In his guidebook, Rick Steves describes the city of Naples as “crusty,” and understandably so. The facades of most buildings are crumbling, trash overflows from dumpsters into the streets, and graffiti covers bridges, alleyways, sidewalks, and even the side of a church. After spending a day in the city, I’d add the words “chaotic” and “crass” to his description, too. Men, women, and children on motor bikes and motorcycles dart through the narrow streets at high speed, dodging tourists and pedestrians and sending your heart racing when a bike brushes by. Street vendors hawk bootlegged children’s videos next to adult themed ones, and young couples openly display their affection in the most public of places.
But beneath all of that—and it’s easy to be sufficiently off-put by the crustiness, chaos and crassness not to take a second glance—there is a city with a certain charm and a palpable vitality that leaves you wanting more. The sloping, maze-like alleyways with windows and balconies draped in laundry out to dry have a simplicity and a character of their own. Maybe it was the beautiful sunny weather, maybe it was the friendliness of the old ladies sitting out on the street saying “hello” as I passed by, or maybe it was just the amazing Neopolitan pizza that I ate, I left Naples intrigued and wanting to go back.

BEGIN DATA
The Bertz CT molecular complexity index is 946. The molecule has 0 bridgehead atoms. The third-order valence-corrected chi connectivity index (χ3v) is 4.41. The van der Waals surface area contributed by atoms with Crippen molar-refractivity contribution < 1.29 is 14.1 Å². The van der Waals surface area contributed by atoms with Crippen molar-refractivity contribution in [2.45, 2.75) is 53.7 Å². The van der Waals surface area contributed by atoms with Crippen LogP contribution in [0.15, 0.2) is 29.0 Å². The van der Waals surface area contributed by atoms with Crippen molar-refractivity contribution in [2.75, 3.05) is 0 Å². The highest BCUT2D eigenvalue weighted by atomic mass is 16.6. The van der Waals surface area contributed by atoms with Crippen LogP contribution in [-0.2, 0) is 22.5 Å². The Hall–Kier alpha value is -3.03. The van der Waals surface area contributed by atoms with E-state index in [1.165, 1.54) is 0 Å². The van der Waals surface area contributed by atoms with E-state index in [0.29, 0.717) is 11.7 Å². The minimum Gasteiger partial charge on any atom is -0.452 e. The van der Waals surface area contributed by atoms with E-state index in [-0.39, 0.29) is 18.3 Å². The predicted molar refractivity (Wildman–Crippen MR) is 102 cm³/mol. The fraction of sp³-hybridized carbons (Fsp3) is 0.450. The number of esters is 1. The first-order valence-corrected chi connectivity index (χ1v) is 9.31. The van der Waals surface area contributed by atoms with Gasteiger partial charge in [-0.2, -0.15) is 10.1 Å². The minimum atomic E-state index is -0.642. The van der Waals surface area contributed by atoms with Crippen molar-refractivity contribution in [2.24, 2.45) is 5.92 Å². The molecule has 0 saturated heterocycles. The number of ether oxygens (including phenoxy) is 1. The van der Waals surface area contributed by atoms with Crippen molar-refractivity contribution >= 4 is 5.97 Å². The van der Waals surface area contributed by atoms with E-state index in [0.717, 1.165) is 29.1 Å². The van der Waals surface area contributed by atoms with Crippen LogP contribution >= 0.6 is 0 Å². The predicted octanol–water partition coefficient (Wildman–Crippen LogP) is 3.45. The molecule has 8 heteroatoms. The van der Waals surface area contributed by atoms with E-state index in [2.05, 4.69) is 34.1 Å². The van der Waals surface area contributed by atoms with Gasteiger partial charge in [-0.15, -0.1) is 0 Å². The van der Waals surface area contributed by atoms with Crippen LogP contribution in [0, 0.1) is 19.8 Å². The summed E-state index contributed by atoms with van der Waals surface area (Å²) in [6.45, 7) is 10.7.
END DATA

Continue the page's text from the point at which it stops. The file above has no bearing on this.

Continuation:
Lucky for me, I’m only a 2 hour train ride away.
Here are some sights from the day: